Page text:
Daily News Archive
February 8, 2002
Public Interest Groups Tell EPA to Fully Protect Public from Wood Preservatives
In a meeting with the DC-based environmental health group Beyond Pesticides
on February 6 2002, EPA Antimicrobials Division Director Frank Sanders
would not deny reports of an imminent deal with major manufacturers
of pressure treated wood. Mr. Sanders, in charge of evaluating the controversial
arsenic-based wood preservatives, told Beyond Pesticides that the agency
is always willing to receive voluntary cancellations from pesticide
registrants. He would not confirm, however, whether the agency would
be willing to drop its ongoing risk assessment of chromated copper arsenic
(CCA), one of the major wood preservatives, in exchange for a phase-out
of certain residential uses of the chemical, commonly used in wood products
for decks and playground equipment.
In response to the meeting, Beyond Pesticides fired off a letter to
EPA today, urging the agency to move ahead with a phase-out that is
quick and broader in scope. In its letter, Beyond Pesticides' executive
director Jay Feldman, said, "We are particularly concerned about
the relatively narrow scope of the reported proposal and about the possibility
of a lengthy phase?out period for voluntarily withdrawn uses."
The letter reminds EPA of the petition submitted by Beyond Pesticides
and 12 national, regional and state groups in December 2001 to immediately
suspend the use of CCA and the dioxin-laden wood preservative pentachlorophenol
(penta). The letter continues, "We interpret the Agency's acceptance
of the proposal, as described in press accounts (which you agreed are
"not totally inaccurate"), as tantamount to a denial of most
of the elements of our petition."
In its letter, Beyond Pesticides tells the agency that, "acceptance
of the proposal would prejudice further, more complete regulatory action
by EPA, including completion of the risk assessment. If no further urgent
action is taken, the resulting phase-out of only non-industrial uses
of CCA-treated wood is equivocal to the Agency's approval of continued
CCA contamination and exposure. Exposure to workers, children and the
environment, including soil and groundwater contamination, would remain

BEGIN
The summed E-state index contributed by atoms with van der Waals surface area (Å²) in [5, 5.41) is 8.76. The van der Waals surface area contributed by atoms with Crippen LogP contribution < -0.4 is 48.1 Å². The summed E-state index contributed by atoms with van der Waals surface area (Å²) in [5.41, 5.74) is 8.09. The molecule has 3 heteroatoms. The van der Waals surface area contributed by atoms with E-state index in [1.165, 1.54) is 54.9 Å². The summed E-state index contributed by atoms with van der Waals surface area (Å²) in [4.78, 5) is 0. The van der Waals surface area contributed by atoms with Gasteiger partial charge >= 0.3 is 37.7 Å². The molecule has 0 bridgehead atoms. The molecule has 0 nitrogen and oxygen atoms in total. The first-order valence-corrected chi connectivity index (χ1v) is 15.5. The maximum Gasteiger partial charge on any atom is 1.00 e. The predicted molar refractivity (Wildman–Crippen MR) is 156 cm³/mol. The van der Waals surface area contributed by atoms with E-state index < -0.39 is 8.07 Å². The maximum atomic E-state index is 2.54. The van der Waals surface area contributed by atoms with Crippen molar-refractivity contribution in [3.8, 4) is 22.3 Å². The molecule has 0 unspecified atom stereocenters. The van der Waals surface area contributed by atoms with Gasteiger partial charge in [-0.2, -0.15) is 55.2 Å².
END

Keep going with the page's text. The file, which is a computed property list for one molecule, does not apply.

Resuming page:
un-addressed. Utility poles, approximately half of which are treated
with CCA, will continue to constitute enormous exposure risks."
The petitioners, as indicated in their petition, maintain that EPA has
sufficient data to suspend the use of CCA and penta immediately. Today's
letter states that EPA has a responsibility to oversee a cleanup of
contamination associated with the use of CCA and other wood preservatives.
"The continued presence of CCA in existing structures and their
eventual disposal creates the potential for ongoing human and environmental
exposures," said Mr. Feldman. He continued, "We are confident
that, given the availability of alternative materials, our request for
suspension will not cause economic dislocation."
The letter concludes, "[W]e are extremely concerned that this action
may prejudice ongoing efforts to address broader contamination and exposure
issues. We view the long history of inaction on both these chemicals
and the attendant accumulation of scientific data and experience with
their toxic effects as exceedingly troubling, in light of the daily
adverse impact that they have on children and the public."
Copies of our petitions can be found on our website at www.beyondpesticides.org.
Groups joining the petitions include, Beyond Pesticides/National Coalition
Against the Misuse of Pesticides, Agricultural Resources Center, Center
of Health, Environment and Justice, Clean Water Action, Farmworker Justice
Fund, Greenpeace USA, Healthy Building Network, Learning Disabilities
Association of America, Northwest Coalition for Alternatives to Pesticides,
Pesticide Action Network North America, Vermont PIRG, Sierra Club, U.S.
PIRG, and Washington Toxics Coalition.